The government of Mozambique, a resource-rich country in southern Africa currently grappling with a long-standing militant insurgency, has announced that it will conduct countrywide elections in October of the following year.
Mozambicans will vote for the president, legislature and provincial authorities on October 9, 2024, the presidency said in a statement on Friday evening, adding the decision was taken during a State Council meeting chaired by President Filipe Nyusi.
Despite being 64 years old, Nyusi is barred by the constitution from pursuing a third term. While his governing Frelimo party has held authority since the country’s liberation from Portugal in 1975, they have not yet chosen a successor.
In the previous general elections of 2019, Frelimo achieved a sweeping triumph by securing 73 percent of the vote. However, the outcome was contested by the leading opposition party, Renamo, a former rebel group.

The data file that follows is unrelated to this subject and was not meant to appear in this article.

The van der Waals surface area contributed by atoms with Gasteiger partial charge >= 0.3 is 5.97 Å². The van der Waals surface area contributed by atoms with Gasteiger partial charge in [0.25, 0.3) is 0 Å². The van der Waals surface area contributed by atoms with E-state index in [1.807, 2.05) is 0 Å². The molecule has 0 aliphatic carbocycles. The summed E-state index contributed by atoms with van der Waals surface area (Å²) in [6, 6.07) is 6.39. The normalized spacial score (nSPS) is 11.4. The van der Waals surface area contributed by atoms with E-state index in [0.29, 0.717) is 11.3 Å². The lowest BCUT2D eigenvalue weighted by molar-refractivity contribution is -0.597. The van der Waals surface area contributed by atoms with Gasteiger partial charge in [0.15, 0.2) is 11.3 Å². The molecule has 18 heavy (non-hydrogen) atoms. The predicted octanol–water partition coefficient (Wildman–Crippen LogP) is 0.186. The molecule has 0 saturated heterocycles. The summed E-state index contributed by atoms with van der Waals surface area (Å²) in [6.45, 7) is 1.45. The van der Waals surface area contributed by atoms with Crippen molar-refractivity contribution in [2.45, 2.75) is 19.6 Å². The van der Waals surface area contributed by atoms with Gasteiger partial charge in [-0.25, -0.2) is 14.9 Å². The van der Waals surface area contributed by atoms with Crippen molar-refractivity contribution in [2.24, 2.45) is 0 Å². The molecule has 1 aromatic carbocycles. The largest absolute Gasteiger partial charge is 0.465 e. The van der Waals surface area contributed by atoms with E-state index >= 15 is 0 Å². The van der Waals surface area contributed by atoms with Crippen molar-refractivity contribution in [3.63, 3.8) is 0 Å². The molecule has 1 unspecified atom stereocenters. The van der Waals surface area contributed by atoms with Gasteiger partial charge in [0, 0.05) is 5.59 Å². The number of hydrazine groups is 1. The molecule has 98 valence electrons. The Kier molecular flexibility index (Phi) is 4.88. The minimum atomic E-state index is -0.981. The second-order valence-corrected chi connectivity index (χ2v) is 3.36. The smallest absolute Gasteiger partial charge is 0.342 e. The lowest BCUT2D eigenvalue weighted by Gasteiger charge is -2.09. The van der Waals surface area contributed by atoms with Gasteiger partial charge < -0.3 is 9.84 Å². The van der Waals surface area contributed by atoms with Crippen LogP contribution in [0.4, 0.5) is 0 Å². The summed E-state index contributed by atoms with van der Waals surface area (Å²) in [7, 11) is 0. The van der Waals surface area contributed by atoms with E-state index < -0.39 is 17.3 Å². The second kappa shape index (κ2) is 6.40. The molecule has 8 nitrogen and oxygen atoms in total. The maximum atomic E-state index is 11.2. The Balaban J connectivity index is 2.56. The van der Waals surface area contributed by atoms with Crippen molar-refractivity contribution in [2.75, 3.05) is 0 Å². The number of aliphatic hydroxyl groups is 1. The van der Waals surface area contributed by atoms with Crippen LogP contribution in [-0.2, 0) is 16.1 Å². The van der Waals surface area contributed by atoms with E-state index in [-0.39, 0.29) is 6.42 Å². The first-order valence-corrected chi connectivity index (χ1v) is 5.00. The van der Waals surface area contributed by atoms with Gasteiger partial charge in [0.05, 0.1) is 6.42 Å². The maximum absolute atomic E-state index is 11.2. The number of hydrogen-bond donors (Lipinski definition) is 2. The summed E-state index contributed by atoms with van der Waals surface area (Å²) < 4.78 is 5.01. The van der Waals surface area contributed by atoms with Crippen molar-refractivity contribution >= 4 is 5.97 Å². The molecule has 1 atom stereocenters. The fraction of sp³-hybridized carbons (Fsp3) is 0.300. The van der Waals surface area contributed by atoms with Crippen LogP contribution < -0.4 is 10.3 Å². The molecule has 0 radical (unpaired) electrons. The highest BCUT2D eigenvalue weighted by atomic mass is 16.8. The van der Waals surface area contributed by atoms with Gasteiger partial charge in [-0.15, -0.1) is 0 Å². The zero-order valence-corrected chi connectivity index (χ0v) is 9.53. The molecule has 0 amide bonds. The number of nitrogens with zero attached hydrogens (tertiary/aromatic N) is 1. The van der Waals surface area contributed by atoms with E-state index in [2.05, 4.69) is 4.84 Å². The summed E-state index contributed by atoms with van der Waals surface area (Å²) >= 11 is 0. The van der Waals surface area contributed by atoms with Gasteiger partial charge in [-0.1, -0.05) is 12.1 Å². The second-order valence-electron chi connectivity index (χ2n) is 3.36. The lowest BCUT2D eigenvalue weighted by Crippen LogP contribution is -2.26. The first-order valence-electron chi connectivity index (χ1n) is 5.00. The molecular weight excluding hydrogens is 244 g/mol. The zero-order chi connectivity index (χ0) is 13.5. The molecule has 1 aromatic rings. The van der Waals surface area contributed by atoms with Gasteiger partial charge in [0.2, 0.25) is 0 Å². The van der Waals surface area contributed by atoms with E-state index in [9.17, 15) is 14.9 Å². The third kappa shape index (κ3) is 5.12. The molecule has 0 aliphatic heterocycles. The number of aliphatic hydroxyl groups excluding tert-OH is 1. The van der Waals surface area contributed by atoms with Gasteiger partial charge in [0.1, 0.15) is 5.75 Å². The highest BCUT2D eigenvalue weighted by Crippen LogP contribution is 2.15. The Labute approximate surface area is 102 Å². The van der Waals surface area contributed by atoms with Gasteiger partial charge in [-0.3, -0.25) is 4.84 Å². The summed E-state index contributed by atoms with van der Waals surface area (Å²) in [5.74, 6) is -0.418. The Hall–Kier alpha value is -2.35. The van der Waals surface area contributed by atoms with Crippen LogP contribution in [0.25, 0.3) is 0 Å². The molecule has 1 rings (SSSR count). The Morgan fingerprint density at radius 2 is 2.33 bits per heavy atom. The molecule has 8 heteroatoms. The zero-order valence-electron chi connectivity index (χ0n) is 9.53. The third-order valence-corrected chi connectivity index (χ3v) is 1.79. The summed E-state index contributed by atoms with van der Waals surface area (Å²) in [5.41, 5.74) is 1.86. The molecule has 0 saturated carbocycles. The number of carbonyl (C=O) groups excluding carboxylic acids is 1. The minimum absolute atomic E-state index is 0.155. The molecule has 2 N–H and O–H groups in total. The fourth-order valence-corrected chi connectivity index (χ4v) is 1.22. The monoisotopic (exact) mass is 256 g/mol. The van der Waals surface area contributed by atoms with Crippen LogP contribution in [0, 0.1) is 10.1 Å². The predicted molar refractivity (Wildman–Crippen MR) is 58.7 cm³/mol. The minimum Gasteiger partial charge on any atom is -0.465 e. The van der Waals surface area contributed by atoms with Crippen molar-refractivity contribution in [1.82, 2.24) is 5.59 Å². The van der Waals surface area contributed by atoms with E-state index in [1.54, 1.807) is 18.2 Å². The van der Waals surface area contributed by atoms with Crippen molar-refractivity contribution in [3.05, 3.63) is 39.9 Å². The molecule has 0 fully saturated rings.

From 1975 to 1992, Frelimo and Renamo engaged in a brutal civil war that inflicted severe damage on the economy and resulted in nearly one million casualties.
As part of a peace agreement, district elections were initially slated for 2024; however, during this week’s parliamentary session, a decision was made to postpone them.
Mozambique’s aspirations are pinned on extensive natural gas reserves, the most substantial discoveries south of the Sahara, which were located in the northern province of Cabo Delgado in 2010.
However, progress has been hindered by an insurgency led by militants associated with the Islamic State group in the region.